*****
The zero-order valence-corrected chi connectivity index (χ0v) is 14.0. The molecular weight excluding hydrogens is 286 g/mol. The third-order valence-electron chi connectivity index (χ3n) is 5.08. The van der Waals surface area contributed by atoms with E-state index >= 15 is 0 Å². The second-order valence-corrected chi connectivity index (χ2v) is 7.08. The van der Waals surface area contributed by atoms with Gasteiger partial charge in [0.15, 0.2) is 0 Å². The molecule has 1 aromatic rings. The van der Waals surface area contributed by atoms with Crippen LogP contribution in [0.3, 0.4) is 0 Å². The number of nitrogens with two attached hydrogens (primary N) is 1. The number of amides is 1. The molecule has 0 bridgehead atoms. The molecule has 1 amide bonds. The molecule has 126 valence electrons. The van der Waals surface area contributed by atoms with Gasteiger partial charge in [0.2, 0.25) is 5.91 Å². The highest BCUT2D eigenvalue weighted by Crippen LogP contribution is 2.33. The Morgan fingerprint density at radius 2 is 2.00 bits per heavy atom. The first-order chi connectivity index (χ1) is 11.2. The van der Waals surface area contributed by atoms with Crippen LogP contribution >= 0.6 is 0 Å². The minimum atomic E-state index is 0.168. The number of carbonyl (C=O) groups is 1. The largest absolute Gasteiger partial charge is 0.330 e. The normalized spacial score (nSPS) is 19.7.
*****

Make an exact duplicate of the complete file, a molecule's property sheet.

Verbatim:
The zero-order valence-corrected chi connectivity index (χ0v) is 14.0. The molecular weight excluding hydrogens is 286 g/mol. The third-order valence-electron chi connectivity index (χ3n) is 5.08. The van der Waals surface area contributed by atoms with E-state index >= 15 is 0 Å². The second-order valence-corrected chi connectivity index (χ2v) is 7.08. The van der Waals surface area contributed by atoms with Gasteiger partial charge in [0.15, 0.2) is 0 Å². The molecule has 1 aromatic rings. The van der Waals surface area contributed by atoms with Crippen LogP contribution in [0.3, 0.4) is 0 Å². The number of nitrogens with two attached hydrogens (primary N) is 1. The number of amides is 1. The molecule has 0 bridgehead atoms. The molecule has 1 amide bonds. The molecule has 126 valence electrons. The van der Waals surface area contributed by atoms with Gasteiger partial charge in [0.2, 0.25) is 5.91 Å². The highest BCUT2D eigenvalue weighted by Crippen LogP contribution is 2.33. The Morgan fingerprint density at radius 2 is 2.00 bits per heavy atom. The first-order chi connectivity index (χ1) is 11.2. The van der Waals surface area contributed by atoms with Crippen LogP contribution >= 0.6 is 0 Å². The minimum atomic E-state index is 0.168. The number of carbonyl (C=O) groups is 1. The largest absolute Gasteiger partial charge is 0.330 e. The normalized spacial score (nSPS) is 19.7.